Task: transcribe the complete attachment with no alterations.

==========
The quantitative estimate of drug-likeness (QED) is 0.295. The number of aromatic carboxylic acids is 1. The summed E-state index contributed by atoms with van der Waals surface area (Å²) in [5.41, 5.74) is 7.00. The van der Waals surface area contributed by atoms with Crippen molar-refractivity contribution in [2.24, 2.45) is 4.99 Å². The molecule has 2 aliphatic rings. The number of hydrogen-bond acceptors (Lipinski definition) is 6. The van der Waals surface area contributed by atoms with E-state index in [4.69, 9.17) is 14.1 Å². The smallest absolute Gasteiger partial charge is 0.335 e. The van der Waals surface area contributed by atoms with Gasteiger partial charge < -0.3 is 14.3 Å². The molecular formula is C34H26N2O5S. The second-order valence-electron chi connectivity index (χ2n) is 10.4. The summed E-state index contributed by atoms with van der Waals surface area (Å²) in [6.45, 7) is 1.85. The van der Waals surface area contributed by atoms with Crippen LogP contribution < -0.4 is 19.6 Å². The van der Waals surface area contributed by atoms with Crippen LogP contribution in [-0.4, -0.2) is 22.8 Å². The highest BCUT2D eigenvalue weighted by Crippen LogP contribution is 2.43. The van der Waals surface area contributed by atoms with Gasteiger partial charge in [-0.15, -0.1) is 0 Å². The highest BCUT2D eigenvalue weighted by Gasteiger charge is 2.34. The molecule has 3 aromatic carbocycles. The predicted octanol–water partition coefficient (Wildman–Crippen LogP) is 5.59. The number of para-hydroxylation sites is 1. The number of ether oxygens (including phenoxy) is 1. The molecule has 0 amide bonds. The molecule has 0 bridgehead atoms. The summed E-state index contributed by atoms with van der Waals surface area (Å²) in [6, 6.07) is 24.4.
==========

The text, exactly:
The quantitative estimate of drug-likeness (QED) is 0.295. The number of aromatic carboxylic acids is 1. The summed E-state index contributed by atoms with van der Waals surface area (Å²) in [5.41, 5.74) is 7.00. The van der Waals surface area contributed by atoms with Crippen molar-refractivity contribution in [2.24, 2.45) is 4.99 Å². The molecule has 2 aliphatic rings. The number of hydrogen-bond acceptors (Lipinski definition) is 6. The van der Waals surface area contributed by atoms with E-state index in [4.69, 9.17) is 14.1 Å². The smallest absolute Gasteiger partial charge is 0.335 e. The van der Waals surface area contributed by atoms with Gasteiger partial charge < -0.3 is 14.3 Å². The molecular formula is C34H26N2O5S. The second-order valence-electron chi connectivity index (χ2n) is 10.4. The summed E-state index contributed by atoms with van der Waals surface area (Å²) in [6.45, 7) is 1.85. The van der Waals surface area contributed by atoms with Crippen LogP contribution < -0.4 is 19.6 Å². The van der Waals surface area contributed by atoms with Crippen LogP contribution in [-0.4, -0.2) is 22.8 Å². The highest BCUT2D eigenvalue weighted by Crippen LogP contribution is 2.43. The van der Waals surface area contributed by atoms with Gasteiger partial charge in [-0.15, -0.1) is 0 Å². The highest BCUT2D eigenvalue weighted by Gasteiger charge is 2.34. The molecule has 3 aromatic carbocycles. The predicted octanol–water partition coefficient (Wildman–Crippen LogP) is 5.59. The number of para-hydroxylation sites is 1. The number of ether oxygens (including phenoxy) is 1. The molecule has 0 amide bonds. The molecule has 0 bridgehead atoms. The summed E-state index contributed by atoms with van der Waals surface area (Å²) in [6, 6.07) is 24.4.